Systematic racism in health care boosted COVID-19 vaccine mistrust in Black communities, says study
The University of Ottawa's Interdisciplinary Center for Black Health survey reveals the scope of coronavirus vaccine hesitancy in Black communities in relation to health care.
The health care system must play a significant role in combating COVID-19 mistrust among Black individuals in Canada, according to a new University of Ottawa study that found distrust in the health care network was so profound that educated individuals were hesitant to receive the vaccine.
Data shows that Black communities were the least vaccinated against COVID-19, yet were the most affected by the global pandemic in terms of infection and mortality in Canada and the West. Black communities saw 2.2 times more deaths from COVID-19 despite having the same access to COVID-19 vaccines.
Key factors contributing to this mistrust included:
- Education: Surprisingly, the level of education was inconsequential in relation to COVID-19 vaccinations, since even those with professed educated admitted mistrust.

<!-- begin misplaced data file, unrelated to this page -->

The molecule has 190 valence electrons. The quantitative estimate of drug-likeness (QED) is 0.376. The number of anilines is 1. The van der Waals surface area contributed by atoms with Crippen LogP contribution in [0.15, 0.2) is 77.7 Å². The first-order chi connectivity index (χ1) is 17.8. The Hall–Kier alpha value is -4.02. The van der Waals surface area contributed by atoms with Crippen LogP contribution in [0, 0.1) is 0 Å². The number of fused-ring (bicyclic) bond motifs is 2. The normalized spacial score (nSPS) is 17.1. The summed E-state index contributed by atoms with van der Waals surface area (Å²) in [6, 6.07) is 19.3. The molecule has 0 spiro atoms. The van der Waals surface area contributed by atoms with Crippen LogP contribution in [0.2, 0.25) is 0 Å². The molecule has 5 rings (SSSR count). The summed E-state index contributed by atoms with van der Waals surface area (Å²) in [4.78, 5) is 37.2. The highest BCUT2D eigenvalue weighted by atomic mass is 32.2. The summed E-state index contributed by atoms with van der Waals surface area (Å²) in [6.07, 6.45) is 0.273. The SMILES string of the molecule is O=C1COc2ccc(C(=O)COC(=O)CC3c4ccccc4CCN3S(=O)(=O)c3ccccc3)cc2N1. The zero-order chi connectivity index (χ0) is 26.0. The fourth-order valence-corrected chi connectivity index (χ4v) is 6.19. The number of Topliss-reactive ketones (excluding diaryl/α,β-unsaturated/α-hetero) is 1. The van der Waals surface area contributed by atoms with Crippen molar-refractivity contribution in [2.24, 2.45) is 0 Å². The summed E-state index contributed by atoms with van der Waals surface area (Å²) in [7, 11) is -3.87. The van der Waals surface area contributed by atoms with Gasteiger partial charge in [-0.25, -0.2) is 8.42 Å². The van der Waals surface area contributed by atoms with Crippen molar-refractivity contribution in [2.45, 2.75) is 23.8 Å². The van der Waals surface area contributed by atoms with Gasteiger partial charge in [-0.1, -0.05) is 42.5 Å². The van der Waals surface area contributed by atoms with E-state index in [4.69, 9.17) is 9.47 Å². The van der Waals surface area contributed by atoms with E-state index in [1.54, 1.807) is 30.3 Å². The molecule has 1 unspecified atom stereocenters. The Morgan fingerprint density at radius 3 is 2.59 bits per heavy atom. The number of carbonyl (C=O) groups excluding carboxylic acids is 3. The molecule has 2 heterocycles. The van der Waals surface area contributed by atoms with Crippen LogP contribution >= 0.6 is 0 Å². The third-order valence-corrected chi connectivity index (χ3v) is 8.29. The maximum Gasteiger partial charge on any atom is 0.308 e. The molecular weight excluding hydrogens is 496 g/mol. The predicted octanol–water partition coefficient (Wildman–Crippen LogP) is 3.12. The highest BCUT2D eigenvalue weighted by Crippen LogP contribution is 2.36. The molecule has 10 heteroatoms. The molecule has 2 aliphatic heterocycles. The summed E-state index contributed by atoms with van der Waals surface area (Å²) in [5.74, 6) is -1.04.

- A lack of COVID-19-themed literature geared specifically to Black communities.
- Experience of racial discrimination lived inside hospitals and within the health care network.
- Age: Black individuals between 14-34 were less likely to be vaccinated.
- Income level; and
- Belief in conspiracy theories.
Black individuals with a familiarity of health resources and literature (health literacy) were more likely to be vaccinated against COVID-19. But these same individuals were less trustful of COVID-19 vaccines and Canada's health resources if they had experienced systematic racism or discrimination from within the health network.
The link between systematic racism in the health care network and lagging COVID-19 trust must be addressed by:
- Addressing and finding solutions to combat systematic racism within the health care system; and
- Creating credible and resourceful health care literature that will boost confidence in COVID-19 vaccines in these communities.
The work is published in the Journal of Medical Virology. Professor Jude Mary Cénat, Associate Professor in the School of Psychology at the Faculty of Social Sciences, is the Chair of the Interdisciplinary Centre for Black Health, which leads research focused on racial disparities in health and social services and led this study.
More information: Jude Mary Cénat et al, Vaccine mistrust among Black individuals in Canada: The major role of health literacy, conspiracy theories, and racial discrimination in the healthcare system, Journal of Medical Virology (2023). DOI: 10.1002/jmv.28738